Videos taken by people at the Capitol not only show some U.S. Capitol Police officers ushering protesters toward the building and allowing them to enter but … USCP officers also cautioned several protesters how they should behave. …
[Jason Dolan, an alleged Oath Keeper and former U.S. Marine with no criminal record] described how someone inside the Capitol opened the doors. (Dolan was arrested three days after the interview was posted.) The Justice Department, in a motion to keep Dolan incarcerated awaiting trial, called his story a “conspiracy theory.”
In [Judge] Mehta’s defense, he only has access to cherry-picked video evidence provided by the Justice Department, which is keeping more than 14,000 hours of surveillance footage captured by the USCP security system under seal by insisting the recordings are “highly sensitive” government material. Judges, defense attorneys, and Capitol defendants are at the mercy of whatever damning clips federal prosecutors produce for any given case.
A select group of lawmakers, however, is authorized to view the raw footage: Senator Ron Johnson (R-Wis.) is one of them. As ranking member of the Permanent Subcommittee on Investigations, Johnson has directed his staff to closely examine the recordings to get a detailed account of what happened that day. …
Was this the crucial act?
Johnson’s office already has flagged a slice of footage that may seriously undermine the accepted narrative — perpetuated by federal judges in court hearings and nearly everyone else — that “insurrectionists” broke into the building without permission.
In a letter to acting U.S. Capitol Police chief Yogananda Pittman last week, Johnson zeroed in on the suspicious activity of several individuals around 2:30 p.m. — right before more than 300 protesters entered the building through doors on the upper west terrace. Moments before, according to Johnson’s letter, an “unauthorized” person tried unsuccessfully to open a set of double doors.
Five people returned to the double doors shortly thereafter and walked past a USCP officer. “The security footage, which did not include audio, appeared to show the police officer gesturing toward the doors as these individuals walked past him. Once at the double doors, one of the five individuals pushed the left door’s crash bar and this time, it opened. All five individuals exited the building at approximately 2:33 p.m.”
But the last person to leave left the door ajar, “allowing people from the outside of the building to gain entry into the Capitol. At 2:34 p.m., as people began to enter through this door, the police officer who was in the vicinity of this door one minute earlier, walked into another hallway away from this door and out of the view of the security camera.” For nearly 15 minutes, Johnson estimates, 309 people entered the Capitol building while law enforcement did little to stop them. …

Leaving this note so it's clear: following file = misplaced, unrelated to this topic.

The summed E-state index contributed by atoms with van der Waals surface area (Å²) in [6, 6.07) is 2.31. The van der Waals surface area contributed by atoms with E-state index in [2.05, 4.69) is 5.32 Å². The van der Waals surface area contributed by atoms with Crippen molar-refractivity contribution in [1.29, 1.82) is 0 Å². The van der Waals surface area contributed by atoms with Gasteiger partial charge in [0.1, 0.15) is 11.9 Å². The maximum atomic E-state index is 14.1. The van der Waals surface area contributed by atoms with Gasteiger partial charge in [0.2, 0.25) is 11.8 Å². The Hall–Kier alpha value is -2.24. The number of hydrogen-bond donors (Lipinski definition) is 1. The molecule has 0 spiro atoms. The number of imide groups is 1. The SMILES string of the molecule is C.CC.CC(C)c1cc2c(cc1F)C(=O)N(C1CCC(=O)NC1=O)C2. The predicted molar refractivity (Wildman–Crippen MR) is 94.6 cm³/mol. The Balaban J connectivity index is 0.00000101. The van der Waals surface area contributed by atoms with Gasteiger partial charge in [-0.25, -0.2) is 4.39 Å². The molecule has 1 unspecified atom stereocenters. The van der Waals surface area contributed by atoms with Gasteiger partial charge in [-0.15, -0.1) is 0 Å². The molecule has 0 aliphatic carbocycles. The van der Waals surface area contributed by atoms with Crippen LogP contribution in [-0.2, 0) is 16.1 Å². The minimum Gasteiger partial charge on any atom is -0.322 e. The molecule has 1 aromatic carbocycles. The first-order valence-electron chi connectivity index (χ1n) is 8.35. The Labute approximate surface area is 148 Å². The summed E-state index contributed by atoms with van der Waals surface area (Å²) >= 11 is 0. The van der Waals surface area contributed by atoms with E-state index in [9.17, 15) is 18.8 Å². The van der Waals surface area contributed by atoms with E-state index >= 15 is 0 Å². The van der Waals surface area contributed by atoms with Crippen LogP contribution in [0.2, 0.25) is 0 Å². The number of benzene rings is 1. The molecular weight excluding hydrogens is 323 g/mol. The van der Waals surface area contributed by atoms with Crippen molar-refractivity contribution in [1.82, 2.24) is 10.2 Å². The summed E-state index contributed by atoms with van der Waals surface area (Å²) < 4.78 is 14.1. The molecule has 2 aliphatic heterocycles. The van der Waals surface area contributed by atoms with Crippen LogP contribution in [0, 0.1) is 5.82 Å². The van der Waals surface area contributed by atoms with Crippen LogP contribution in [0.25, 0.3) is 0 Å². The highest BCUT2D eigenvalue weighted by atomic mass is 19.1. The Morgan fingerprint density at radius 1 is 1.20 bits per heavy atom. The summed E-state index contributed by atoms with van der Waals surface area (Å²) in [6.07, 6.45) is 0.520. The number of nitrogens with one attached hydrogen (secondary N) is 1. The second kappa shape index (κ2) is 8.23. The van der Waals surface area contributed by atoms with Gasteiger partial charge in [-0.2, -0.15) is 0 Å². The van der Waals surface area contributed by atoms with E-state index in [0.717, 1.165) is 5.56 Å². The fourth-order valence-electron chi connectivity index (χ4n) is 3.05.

[Johnson] asked how an inside door locked at 2:26 p.m. was unlocked in the presence of at least one USCP officer seven minutes later.
So, who were the mystery men? If they were “unauthorized,” the individuals couldn’t have been congressional staffers or USCP officers. (Or could they be?) Were they the paid agitators many people on the ground that day continue to insist provoked the siege? …
During a Senate Homeland Security Committee meeting in February, Johnson raised the idea that bad actors, not Trump supporters, stoked the violence. He read aloud a detailed account by J. Michael Waller published in The Federalist that described organized groups of agitators initiating the violence and mayhem. The idea there were “groups of provocateurs and agitators also is holding up,” Johnson said to me.
Reining in the propaganda:
Johnson correctly concludes the protest was not an “armed insurrection” since no handguns were found at the scene; FBI Director Chris Wray last week confirmed Johnson’s statement in testimony before the House Judiciary Committee. “You don’t hear too many people calling it an ‘armed insurrection’ anymore. They dropped the ‘armed’ part,” he told me. …
Johnson authored a June 7 letter to Garland regarding his department’s “unequal administration of justice with respect to certain protestors.”
The letter detailed the discrepancies between how the Justice Department is treating January 6 protesters versus those involved in the “2020 unrest” associated with George Floyd protests over the summer. Picking up on American Greatness’ reporting over the past few months that has exposed the harsh treatment of January 6 defendants in a D.C. prison, the senators asked if any 2020 protesters were denied bail and placed in solitary confinement.
One of the most disgraceful episodes in US history. If this ever comes to full light of day — and it may — I suspect it will go down in history alongside the Reichstag fire, as a legendary act of political trickery perpetrated by dishonest power-mongers of the left. (Not that the academic left admits to this day that Hitler was a leftist. Hint: on the spectrum from individualism on the right to full-on communism on left, he was well over to the left — a socialist, in his own words and in the name of his party.)